What Fathers Must Know About Illinois Paternity Laws
When a child is born, having a relationship with both parents is in the child’s best interests. But sometimes one parent might deny the father’s paternity. When there are questions about paternity, who the child’s father is must be legally established if the father will have any parental rights under the law. Learn more about paternity in Illinois below. If you have questions, our Illinois fathers’ rights lawyers at Dan Walker Law Office can help you.
Why Is Establishing Paternity Important?
There are many reasons you should establish paternity for your child:
- If the mother and father live together, child support is not usually a problem. But if they do not, the mother and father may be obligated to pay child support, have health insurance, and pay educational and medical expenses.
- The parties can work together to make decisions that are in the child’s best interests.
- By exposing the child to both parents and sides of the family, parents will bond better with their children and give them a feeling of being connected and included. Also, the child will enjoy several benefits when paternity is proven:
- The birth certificate has both parents’ names.
- The child can obtain medical histories from both sides of the family.
- A child can apply for Social Security, medical insurance, and other state, federal, and inheritance benefits through their legal father.
How To Establish Paternity In Illinois
There are four ways you can prove paternity in Illinois. They are:
- Voluntary Acknowledgement of Paternity (VAP) document
- Administrative paternity order from the Department of Healthcare and Family Services Child Support Services
- A paternity action to obtain a paternity order from a judge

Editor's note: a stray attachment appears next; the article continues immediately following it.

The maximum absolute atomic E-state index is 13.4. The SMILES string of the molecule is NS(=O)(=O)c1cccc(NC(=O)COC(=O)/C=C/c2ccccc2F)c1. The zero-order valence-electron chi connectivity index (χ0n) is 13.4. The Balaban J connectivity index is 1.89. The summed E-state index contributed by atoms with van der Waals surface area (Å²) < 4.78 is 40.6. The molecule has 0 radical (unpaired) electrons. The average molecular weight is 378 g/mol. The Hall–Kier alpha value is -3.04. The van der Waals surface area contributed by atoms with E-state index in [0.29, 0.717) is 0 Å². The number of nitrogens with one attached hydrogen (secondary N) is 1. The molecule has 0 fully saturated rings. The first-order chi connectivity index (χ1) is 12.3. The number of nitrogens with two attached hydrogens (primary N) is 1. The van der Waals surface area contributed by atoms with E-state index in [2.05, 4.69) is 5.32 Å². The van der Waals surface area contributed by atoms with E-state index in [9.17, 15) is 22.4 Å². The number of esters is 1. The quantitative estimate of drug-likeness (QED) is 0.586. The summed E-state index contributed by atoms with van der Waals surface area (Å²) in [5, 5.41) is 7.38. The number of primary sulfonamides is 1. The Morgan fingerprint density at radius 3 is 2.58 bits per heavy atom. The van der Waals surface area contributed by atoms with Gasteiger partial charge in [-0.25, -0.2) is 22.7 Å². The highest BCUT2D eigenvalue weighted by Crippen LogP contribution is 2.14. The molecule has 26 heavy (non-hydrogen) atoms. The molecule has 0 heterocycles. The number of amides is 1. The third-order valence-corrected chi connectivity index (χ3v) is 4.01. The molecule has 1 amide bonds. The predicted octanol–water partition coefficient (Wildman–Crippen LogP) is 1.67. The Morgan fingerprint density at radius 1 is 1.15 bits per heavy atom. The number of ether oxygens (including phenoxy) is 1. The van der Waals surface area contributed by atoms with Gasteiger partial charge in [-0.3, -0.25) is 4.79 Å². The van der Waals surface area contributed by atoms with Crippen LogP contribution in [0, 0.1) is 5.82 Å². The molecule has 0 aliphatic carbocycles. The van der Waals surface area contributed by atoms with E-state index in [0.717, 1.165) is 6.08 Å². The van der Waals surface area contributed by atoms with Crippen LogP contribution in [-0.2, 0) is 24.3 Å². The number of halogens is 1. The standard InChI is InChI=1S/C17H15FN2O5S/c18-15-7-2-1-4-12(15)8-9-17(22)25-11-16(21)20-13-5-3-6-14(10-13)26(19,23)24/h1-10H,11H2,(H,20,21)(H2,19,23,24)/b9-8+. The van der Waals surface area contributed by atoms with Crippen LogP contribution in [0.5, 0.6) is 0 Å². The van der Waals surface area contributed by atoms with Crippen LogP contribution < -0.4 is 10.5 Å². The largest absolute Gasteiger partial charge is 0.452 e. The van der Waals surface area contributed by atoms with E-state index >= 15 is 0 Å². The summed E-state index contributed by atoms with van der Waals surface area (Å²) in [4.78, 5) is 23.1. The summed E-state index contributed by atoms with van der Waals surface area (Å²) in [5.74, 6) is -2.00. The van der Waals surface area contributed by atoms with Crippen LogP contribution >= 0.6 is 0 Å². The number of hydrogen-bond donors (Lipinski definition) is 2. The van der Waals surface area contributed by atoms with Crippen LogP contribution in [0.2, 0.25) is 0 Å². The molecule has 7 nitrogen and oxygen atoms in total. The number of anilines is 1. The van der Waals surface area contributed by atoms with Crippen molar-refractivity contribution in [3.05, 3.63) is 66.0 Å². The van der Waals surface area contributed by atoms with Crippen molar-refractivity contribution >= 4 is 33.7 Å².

- Marriage after the child is born
Signing The Voluntary Acknowledgement of Paternity
This is the simplest way to prove paternity. You should be given the VAP when you go to the medical facility to deliver the baby. If both parties agree, they should sign and date the VAP before a witness of at least 18. The father’s name is then put on the birth certificate. Signing the VAP is stating that the person signing is the biological father and both parties agree to support the child financially.
Administrative Paternity Order
The next way to prove paternity is through an administrative support order. Illinois Child Support Services is interested in paternity cases because it is critical that both parents financially support children. You can contact the Illinois Department of Healthcare and Family Services Child Support Services if you need help proving paternity.
File A Paternity Action
The next way to prove paternity is through the judicial system. A paternity action can be filed by the mother, child, pregnant woman, government agency with child custody, or the alleged father. The paternity case is heard in circuit court in the county where the party or parties live. At the end of the hearing, the judge will determine if the alleged father is the baby’s biological father. If so, the judge will issue the final paternity order.
The last way to prove paternity is for the father and mother to marry after the baby is born.
Talk To Our Illinois Fathers’ Rights Lawyers Today
Proving paternity has many critical benefits for the parents and the child. If you need assistance with paternity issues contact our Illinois fathers’ rights lawyers at Dan Walker Law Office can help at (630) 920-8800.